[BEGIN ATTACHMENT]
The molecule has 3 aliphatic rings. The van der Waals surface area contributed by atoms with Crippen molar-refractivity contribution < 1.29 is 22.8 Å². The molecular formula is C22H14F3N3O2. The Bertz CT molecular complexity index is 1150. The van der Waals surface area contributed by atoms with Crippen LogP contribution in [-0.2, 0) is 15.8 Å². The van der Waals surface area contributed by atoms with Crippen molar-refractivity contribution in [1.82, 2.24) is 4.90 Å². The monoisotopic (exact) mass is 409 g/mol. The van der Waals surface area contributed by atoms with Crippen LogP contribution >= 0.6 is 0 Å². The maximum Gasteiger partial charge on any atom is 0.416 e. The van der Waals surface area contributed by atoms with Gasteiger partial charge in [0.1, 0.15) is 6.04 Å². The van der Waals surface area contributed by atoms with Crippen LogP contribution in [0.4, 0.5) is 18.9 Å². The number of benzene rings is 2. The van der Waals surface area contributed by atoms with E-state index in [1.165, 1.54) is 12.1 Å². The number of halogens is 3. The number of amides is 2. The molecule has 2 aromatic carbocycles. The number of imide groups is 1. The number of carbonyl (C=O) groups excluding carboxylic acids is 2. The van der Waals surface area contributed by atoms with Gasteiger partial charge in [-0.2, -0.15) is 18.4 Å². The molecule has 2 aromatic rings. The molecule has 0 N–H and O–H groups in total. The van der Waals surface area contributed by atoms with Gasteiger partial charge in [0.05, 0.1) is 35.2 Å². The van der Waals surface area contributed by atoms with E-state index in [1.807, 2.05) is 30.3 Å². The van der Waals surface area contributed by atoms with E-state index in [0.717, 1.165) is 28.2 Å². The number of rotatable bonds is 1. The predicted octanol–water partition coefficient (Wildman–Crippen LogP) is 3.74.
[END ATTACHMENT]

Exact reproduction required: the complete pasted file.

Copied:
The molecule has 3 aliphatic rings. The van der Waals surface area contributed by atoms with Crippen molar-refractivity contribution < 1.29 is 22.8 Å². The molecular formula is C22H14F3N3O2. The Bertz CT molecular complexity index is 1150. The van der Waals surface area contributed by atoms with Crippen LogP contribution in [-0.2, 0) is 15.8 Å². The van der Waals surface area contributed by atoms with Crippen molar-refractivity contribution in [1.82, 2.24) is 4.90 Å². The monoisotopic (exact) mass is 409 g/mol. The van der Waals surface area contributed by atoms with Crippen LogP contribution >= 0.6 is 0 Å². The maximum Gasteiger partial charge on any atom is 0.416 e. The van der Waals surface area contributed by atoms with Gasteiger partial charge in [0.1, 0.15) is 6.04 Å². The van der Waals surface area contributed by atoms with Crippen LogP contribution in [0.4, 0.5) is 18.9 Å². The number of benzene rings is 2. The van der Waals surface area contributed by atoms with E-state index in [1.165, 1.54) is 12.1 Å². The number of halogens is 3. The number of amides is 2. The molecule has 2 aromatic carbocycles. The number of imide groups is 1. The number of carbonyl (C=O) groups excluding carboxylic acids is 2. The van der Waals surface area contributed by atoms with Gasteiger partial charge in [-0.2, -0.15) is 18.4 Å². The molecule has 2 aromatic rings. The molecule has 0 N–H and O–H groups in total. The van der Waals surface area contributed by atoms with Gasteiger partial charge in [0.05, 0.1) is 35.2 Å². The van der Waals surface area contributed by atoms with E-state index in [1.807, 2.05) is 30.3 Å². The van der Waals surface area contributed by atoms with E-state index in [0.717, 1.165) is 28.2 Å². The number of rotatable bonds is 1. The predicted octanol–water partition coefficient (Wildman–Crippen LogP) is 3.74.